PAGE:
After the artist talk I was able to talk one on one with Alicia Casilio about the exhibit. I asked her what it was like to play so many diverse characters and roles. She mentioned getting involved in a different setting all comes down to the different outfits the sisters wore for each photograph. Alicia felt as though once they put costumes on that’s when it all became real. For TRIIIBE, there is no process of deciding which sister plays which character because they each wanted to try different things. Kelly more often plays male roles in TRIIIBE’s work, Alicia admits. Each sister likes to take on different personas and not one is afraid to do so. Alicia raved about FAM when she talked about what her favorite part of the exhibit was. She appreciates FAM’s work, and said the way everything in the exhibit is laid out and strategically placed is so powerful. The triptych room, for example, gives you a whole play on religion.
Through their entire creative process, TRIIIBE changed roles and became vocal to one another. Their personalities really helped take on different tasks within the projects. There was never one set job for one set person. Rather, they all had a wide range of skills and were willing to work with one another, being one of the biggest benefits of being a triplet. The sisters have a best friend at all times, and a really great support group.
The most recent photograph by TRIIIBE featured in TRIIIBE: same difference is “Unnamed.” This photo shows dyed cloth, which was loosely woven into a tapestry. Poking through the tapestry’s openings are facial features of Casilio family member’s such as eyes and a mouth. The group touched on this piece a bit at their artist talk, and explained its meaning as an “identity of a life unformed”. It was a project Kelly Casilio had worked on while she was pregnant, and represents the idea of the unknown. As for what TRIIIBE is working on next, the sisters are independently pursuing their own projects. At the moment, there is no collaborative work is in the making. TRIIIBE did, however, talk about the intriguing idea of body parts as art, and exploring their own interest and curiosity within the notion of the body as an art object. A great example of this is “Red Delicious”. The photo was interestingly created and features body parts. The group also touched a bit on the idea of plastic sculptures. Though it is not definite, it is possible for this to be a new direction for TRIIIBE work, and worth keeping an eye out for. The exhibit will be on display at the Fitchburg Art Museum until June 5th, 2016.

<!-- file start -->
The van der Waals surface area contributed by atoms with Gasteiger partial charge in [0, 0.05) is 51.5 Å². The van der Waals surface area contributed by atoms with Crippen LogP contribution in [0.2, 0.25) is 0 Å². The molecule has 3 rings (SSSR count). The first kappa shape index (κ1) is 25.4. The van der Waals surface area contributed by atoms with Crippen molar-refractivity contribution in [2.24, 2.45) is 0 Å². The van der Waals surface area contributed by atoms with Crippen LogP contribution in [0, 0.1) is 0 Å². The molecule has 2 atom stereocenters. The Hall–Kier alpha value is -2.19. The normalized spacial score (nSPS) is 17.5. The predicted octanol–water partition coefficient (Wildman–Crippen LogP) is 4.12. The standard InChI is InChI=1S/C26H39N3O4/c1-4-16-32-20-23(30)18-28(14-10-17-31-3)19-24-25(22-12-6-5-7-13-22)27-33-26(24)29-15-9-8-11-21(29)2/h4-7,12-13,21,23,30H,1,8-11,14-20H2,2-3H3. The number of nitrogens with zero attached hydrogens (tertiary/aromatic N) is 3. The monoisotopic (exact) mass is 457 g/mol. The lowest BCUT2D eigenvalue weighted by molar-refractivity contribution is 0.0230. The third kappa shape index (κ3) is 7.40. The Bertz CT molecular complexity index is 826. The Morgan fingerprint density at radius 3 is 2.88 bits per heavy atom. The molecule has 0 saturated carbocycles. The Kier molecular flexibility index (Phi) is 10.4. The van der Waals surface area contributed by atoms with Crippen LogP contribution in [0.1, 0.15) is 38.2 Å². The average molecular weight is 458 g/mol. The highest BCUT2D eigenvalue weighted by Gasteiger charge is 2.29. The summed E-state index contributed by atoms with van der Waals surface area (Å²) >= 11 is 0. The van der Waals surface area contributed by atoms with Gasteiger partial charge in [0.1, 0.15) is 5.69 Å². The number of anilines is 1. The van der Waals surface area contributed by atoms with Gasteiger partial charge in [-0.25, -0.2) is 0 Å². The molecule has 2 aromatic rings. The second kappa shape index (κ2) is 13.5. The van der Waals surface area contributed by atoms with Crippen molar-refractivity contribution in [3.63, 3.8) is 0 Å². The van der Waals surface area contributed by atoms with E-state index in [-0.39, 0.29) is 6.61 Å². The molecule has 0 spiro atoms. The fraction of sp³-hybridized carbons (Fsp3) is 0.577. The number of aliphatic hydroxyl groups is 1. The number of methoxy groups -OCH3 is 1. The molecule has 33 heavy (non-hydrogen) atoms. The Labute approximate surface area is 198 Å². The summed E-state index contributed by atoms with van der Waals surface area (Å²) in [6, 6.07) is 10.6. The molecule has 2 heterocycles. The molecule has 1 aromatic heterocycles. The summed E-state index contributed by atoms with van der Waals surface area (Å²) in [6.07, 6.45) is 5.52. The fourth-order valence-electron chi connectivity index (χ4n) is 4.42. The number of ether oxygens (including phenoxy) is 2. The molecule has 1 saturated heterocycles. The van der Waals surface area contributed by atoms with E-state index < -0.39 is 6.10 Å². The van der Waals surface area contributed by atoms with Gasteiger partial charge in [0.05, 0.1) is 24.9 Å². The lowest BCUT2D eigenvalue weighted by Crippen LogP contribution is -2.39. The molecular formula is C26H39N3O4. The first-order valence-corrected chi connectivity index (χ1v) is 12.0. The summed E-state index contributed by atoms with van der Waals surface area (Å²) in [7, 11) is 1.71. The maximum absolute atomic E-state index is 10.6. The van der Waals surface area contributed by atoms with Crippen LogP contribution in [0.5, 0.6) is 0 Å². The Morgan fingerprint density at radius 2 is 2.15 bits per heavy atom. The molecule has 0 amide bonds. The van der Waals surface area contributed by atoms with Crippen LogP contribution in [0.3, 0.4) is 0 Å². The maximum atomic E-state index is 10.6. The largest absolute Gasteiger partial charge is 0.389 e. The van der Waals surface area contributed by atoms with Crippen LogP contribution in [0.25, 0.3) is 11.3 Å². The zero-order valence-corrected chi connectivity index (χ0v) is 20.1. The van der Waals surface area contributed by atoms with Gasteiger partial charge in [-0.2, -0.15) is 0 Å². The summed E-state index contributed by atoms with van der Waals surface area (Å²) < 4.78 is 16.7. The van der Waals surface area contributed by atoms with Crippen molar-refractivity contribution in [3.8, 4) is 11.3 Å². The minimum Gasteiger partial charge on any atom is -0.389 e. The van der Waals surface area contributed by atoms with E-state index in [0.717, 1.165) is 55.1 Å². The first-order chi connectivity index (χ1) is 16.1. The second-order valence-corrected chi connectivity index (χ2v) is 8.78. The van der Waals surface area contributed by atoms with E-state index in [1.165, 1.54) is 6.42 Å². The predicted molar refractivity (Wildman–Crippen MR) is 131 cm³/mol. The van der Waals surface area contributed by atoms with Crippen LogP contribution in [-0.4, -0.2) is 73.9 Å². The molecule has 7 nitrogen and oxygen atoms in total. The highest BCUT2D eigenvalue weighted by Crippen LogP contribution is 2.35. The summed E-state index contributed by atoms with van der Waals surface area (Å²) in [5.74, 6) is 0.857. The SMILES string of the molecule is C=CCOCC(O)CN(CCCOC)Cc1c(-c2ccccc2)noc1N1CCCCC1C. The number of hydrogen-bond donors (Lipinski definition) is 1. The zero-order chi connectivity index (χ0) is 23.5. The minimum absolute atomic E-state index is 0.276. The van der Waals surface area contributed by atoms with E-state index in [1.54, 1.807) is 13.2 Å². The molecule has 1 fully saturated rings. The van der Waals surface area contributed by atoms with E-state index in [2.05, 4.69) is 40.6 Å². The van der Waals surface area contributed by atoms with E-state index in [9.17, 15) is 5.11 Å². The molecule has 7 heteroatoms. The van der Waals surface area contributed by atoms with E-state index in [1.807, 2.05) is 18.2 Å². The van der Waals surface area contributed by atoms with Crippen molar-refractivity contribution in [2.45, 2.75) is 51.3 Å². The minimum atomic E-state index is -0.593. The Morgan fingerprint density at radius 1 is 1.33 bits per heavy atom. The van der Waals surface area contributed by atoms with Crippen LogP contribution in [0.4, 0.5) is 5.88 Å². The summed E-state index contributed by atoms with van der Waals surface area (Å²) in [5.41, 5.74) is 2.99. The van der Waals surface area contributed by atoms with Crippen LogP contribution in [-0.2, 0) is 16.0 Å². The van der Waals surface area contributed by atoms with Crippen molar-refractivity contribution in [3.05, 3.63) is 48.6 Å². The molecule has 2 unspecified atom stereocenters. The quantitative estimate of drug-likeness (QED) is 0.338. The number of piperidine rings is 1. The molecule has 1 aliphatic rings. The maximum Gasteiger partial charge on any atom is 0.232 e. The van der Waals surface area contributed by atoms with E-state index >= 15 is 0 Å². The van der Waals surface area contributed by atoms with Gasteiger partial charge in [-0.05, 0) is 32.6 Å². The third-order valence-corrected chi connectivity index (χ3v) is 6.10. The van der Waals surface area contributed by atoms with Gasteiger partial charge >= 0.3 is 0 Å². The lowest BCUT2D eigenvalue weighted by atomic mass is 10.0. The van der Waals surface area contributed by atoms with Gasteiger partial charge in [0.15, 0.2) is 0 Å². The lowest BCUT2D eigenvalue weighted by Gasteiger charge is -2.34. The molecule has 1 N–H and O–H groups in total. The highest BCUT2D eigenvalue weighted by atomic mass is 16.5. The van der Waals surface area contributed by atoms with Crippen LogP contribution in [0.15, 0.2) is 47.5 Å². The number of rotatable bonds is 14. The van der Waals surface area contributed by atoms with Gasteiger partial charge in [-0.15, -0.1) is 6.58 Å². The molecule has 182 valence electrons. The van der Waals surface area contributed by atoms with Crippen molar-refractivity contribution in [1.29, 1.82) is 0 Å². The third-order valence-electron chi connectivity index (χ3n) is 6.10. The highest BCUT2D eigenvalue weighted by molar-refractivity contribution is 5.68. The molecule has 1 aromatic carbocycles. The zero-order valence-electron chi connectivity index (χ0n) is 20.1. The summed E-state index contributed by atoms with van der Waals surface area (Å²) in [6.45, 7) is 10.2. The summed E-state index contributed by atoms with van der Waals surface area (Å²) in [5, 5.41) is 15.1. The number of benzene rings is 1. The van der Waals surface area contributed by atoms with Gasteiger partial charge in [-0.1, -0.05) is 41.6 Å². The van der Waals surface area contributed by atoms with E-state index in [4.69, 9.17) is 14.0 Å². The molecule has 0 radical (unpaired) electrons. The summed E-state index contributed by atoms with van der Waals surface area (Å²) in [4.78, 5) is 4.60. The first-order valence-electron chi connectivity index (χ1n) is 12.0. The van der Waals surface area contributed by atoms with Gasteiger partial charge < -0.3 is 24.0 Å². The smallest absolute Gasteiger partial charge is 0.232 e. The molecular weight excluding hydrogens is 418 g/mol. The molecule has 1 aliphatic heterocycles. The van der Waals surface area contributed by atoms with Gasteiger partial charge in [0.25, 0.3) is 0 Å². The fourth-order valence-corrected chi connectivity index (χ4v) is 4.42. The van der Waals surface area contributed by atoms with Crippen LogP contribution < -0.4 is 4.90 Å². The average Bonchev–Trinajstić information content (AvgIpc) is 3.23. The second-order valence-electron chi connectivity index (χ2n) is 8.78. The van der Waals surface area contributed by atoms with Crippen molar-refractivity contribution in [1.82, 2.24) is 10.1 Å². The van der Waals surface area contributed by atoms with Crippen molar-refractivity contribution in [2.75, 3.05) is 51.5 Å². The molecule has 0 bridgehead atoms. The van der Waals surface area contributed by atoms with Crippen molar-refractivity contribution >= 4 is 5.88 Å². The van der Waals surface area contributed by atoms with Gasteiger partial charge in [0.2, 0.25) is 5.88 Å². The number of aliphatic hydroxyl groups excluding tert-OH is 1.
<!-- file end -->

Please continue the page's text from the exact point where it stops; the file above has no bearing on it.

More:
* The name TRIIIBE derives from an email address the sisters once used. I then added “@samedifference” for the reader to understand this was an article about the exhibit TRIIIBE: same difference.